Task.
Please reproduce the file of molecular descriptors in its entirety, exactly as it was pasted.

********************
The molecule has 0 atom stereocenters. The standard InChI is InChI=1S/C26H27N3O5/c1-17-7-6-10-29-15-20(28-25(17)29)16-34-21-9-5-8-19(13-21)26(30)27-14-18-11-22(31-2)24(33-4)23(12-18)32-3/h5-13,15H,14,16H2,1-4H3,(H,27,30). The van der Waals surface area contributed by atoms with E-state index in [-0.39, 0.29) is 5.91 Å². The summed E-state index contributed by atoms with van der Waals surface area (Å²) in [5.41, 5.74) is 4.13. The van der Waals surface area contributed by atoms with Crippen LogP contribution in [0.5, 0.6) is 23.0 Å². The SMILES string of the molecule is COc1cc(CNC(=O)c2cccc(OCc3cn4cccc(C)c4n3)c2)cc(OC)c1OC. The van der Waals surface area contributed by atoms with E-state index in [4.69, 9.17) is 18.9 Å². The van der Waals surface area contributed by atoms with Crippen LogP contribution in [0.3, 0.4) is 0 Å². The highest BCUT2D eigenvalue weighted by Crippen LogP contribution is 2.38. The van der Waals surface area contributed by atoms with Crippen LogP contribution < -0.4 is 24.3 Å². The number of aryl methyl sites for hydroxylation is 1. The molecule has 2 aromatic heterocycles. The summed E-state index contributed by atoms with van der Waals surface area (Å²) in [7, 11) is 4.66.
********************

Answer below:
The molecule has 0 atom stereocenters. The standard InChI is InChI=1S/C26H27N3O5/c1-17-7-6-10-29-15-20(28-25(17)29)16-34-21-9-5-8-19(13-21)26(30)27-14-18-11-22(31-2)24(33-4)23(12-18)32-3/h5-13,15H,14,16H2,1-4H3,(H,27,30). The van der Waals surface area contributed by atoms with E-state index in [-0.39, 0.29) is 5.91 Å². The summed E-state index contributed by atoms with van der Waals surface area (Å²) in [5.41, 5.74) is 4.13. The van der Waals surface area contributed by atoms with Crippen LogP contribution in [0.5, 0.6) is 23.0 Å². The SMILES string of the molecule is COc1cc(CNC(=O)c2cccc(OCc3cn4cccc(C)c4n3)c2)cc(OC)c1OC. The van der Waals surface area contributed by atoms with E-state index in [4.69, 9.17) is 18.9 Å². The van der Waals surface area contributed by atoms with Crippen LogP contribution in [0.3, 0.4) is 0 Å². The highest BCUT2D eigenvalue weighted by Crippen LogP contribution is 2.38. The van der Waals surface area contributed by atoms with Crippen LogP contribution < -0.4 is 24.3 Å². The number of aryl methyl sites for hydroxylation is 1. The molecule has 2 aromatic heterocycles. The summed E-state index contributed by atoms with van der Waals surface area (Å²) in [7, 11) is 4.66.